Optimized energy dispersive X-ray fluorescence analysis of atmospheric aerosols collected at pristine and perturbed Amazon Basin sites
Faculty of Sciences. Chemistry
X-ray spectrometry. - London
, p. 228-237
University of Antwerp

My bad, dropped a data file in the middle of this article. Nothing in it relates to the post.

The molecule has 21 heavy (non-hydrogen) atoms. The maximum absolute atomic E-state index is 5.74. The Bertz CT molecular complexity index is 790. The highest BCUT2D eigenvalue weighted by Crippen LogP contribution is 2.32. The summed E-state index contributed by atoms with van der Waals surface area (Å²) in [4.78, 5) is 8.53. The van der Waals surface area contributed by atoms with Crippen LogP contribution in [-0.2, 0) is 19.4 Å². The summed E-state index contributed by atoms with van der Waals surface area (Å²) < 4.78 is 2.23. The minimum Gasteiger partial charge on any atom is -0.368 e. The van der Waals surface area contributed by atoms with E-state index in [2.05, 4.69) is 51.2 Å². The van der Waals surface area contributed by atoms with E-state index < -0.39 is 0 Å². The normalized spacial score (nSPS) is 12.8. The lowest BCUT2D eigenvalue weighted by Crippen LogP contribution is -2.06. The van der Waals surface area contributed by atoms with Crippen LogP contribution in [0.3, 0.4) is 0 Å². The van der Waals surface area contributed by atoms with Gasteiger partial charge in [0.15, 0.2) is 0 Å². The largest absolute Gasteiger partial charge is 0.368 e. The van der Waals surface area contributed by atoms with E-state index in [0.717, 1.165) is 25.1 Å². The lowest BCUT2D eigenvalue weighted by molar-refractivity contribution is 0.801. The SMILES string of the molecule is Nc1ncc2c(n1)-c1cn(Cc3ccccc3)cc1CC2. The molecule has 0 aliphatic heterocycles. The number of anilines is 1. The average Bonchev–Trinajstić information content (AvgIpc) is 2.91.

Elemental composition of aerosols is important to source apportionment studies and to understand atmospheric processes that influence aerosol composition. Energy dispersive X-ray fluorescence spectroscopy was applied for measuring the elemental composition of Amazonian atmospheric aerosols. The instrument used was a spectrometer Epsilon 5, PANalytical B. V., with tridimensional geometry that reduces the background signal with a polarized X-ray detection. The measurement conditions were optimized for low-Z elements, e. g. Mg, Al, Si, that are present at very low concentrations in the Amazon. From Na to K, our detection limits are about 50% to 75% lower than previously published results for similar instrument. Calibration was performed using Micromatter standards, except for P whose standard was produced by nebulization of an aqueous solution of KH2PO4 at our laboratory. The multi-element reference material National Institute of Standards and Technology-2783 (air particulate filter) was used for evaluating the accuracy of the calibration procedure of the 22 elements in our standard analysis routine, and the uncertainty associated with calibration procedures was evaluated. The overall performance of the instrument and validation of our measurements were assessed by comparison with results obtained from parallel analysis using particle-induced X-ray emission and another Epsilon 5 spectrometer. The elemental composition in 660 samples collected at a pristine site in the Amazon Basin and of 1416 samples collected at a site perturbed by land use change was determined. Our measurements show trace elements associated with biogenic aerosols, soil dust, biomass burning, and sea-salt, even for the very low concentrations as observed in Amazonia. Copyright (C) 2014 John Wiley & Sons, Ltd.